Reuben & Mary (Lawrence) Cox’s eldest child was Stanley Stanford Cox, born Dec. 20, 1861.

      Stanley was followed by two girls: Martha Jane Cox, born Jan. 13, 1864, and Romelier Eleanor Cox, born June 11, 1866.

      Reuben and Mary’s fourth child was a boy, LENNEOUS ISAAC COX, born Nov 20, 1868. He probably received his middle name in honor of his grandfather, Isaac Lawrence. Lenneous apparently disliked his first name—which his eldest daughter, Stella (Cox) Huffines, said was pronounced “Len-us”—because no one can recall him ever being called by it. He always went by “L. I. COX.”

      The couple’s last child was a boy named Millard Arlendo Cox, born Apr 4, 1873.

      Reuben and William Cox were no longer Quakers, but they seem to have gotten along well with their Quaker relatives and the other Friends of the Holly Spring community. Reuben and William and their families were members of the Pleasant Ridge Christian Church, which was only a short distance southeast of where they lived. Reuben’s family was reportedly very pious, perhaps due to his wife Mary Lawrence Cox’s influence, and their children were brought up in a religious atmosphere.

      Reuben raised hogs and sheep on his farm, but it is not known whether he raised them for profit or just for use by his family. Most farmers in Randolph County at the time had a few head of sheep, but they were raised just for their wool. The sheep were sheared, and the wood then carded and woven into winter clothing. Reuben no doubt had a cow and some chickens as well. As far as crops, he raised corn, and probably wheat, oats, and potatoes as well—but just for family use, not as cash crops. He also probably had orchards where he grew apples, pears, persimmons, figs, and other fruits. It is known that he had several blackberry vines.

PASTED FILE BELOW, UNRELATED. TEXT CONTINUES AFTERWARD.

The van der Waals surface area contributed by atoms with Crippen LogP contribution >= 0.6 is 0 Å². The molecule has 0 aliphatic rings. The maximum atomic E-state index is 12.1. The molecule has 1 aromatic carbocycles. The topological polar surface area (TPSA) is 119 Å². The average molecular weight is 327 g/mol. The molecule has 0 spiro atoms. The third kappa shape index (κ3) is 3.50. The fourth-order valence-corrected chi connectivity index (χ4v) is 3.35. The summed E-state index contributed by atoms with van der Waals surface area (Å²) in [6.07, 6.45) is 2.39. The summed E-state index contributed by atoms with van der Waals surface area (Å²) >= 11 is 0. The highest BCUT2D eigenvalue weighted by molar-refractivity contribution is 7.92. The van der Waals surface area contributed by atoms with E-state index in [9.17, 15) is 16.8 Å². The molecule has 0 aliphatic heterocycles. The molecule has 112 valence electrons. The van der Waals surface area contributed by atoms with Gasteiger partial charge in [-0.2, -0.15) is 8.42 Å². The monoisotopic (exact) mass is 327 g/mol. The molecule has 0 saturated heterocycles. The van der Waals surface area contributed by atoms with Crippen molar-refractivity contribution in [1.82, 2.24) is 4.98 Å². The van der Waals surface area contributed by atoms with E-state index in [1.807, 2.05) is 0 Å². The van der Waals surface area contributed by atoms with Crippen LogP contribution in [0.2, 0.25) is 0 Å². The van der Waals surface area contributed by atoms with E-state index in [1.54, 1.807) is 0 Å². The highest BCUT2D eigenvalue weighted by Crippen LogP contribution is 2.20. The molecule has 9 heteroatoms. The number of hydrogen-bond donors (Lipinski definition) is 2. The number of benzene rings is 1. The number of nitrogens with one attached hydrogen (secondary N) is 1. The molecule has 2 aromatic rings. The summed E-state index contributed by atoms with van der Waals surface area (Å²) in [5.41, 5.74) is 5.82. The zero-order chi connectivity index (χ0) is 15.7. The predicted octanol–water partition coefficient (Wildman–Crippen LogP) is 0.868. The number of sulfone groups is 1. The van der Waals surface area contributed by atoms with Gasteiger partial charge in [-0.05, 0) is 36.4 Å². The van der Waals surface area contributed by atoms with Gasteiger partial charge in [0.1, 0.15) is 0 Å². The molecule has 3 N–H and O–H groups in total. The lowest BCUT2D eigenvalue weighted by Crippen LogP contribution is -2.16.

Reuben’s primary contribution to the upbringing of his children was probably teaching them common sense—a trait for which the Coxes had long been well-known in Randolph County. His Quaker background had instilled in him the importance of living a simple, dignified, and hard-working life. He also knew how to stretch a dollar and the importance of buying goods of high quality. All of these characteristics were exhibited by his children—particularly Lenneous.

      ————————

      On Feb 23, 2019, Walter “Buddy” Yates Boyd, told Bruce Washburn the following about Reuben: “He raised sheep, sheared them, and wove the wool into blankets on a loom he built himself. I have the wool carders he was holding when he died in 1888 and a blanket he made. Grandmother said when they found him, rigor mortis had already set in, and they had to pry the wool carders from his hands. I don't know why they were saved all of those years. Seems like a morbid memento. But then someone saved the ladle that an old Cox ancestor cracked over the head of a Catawba Indian who kidnapped Amy Cox. I have that, too.”

      ————
      Reuben was living in Grant township in Randolph County, NC, during the 1880 census.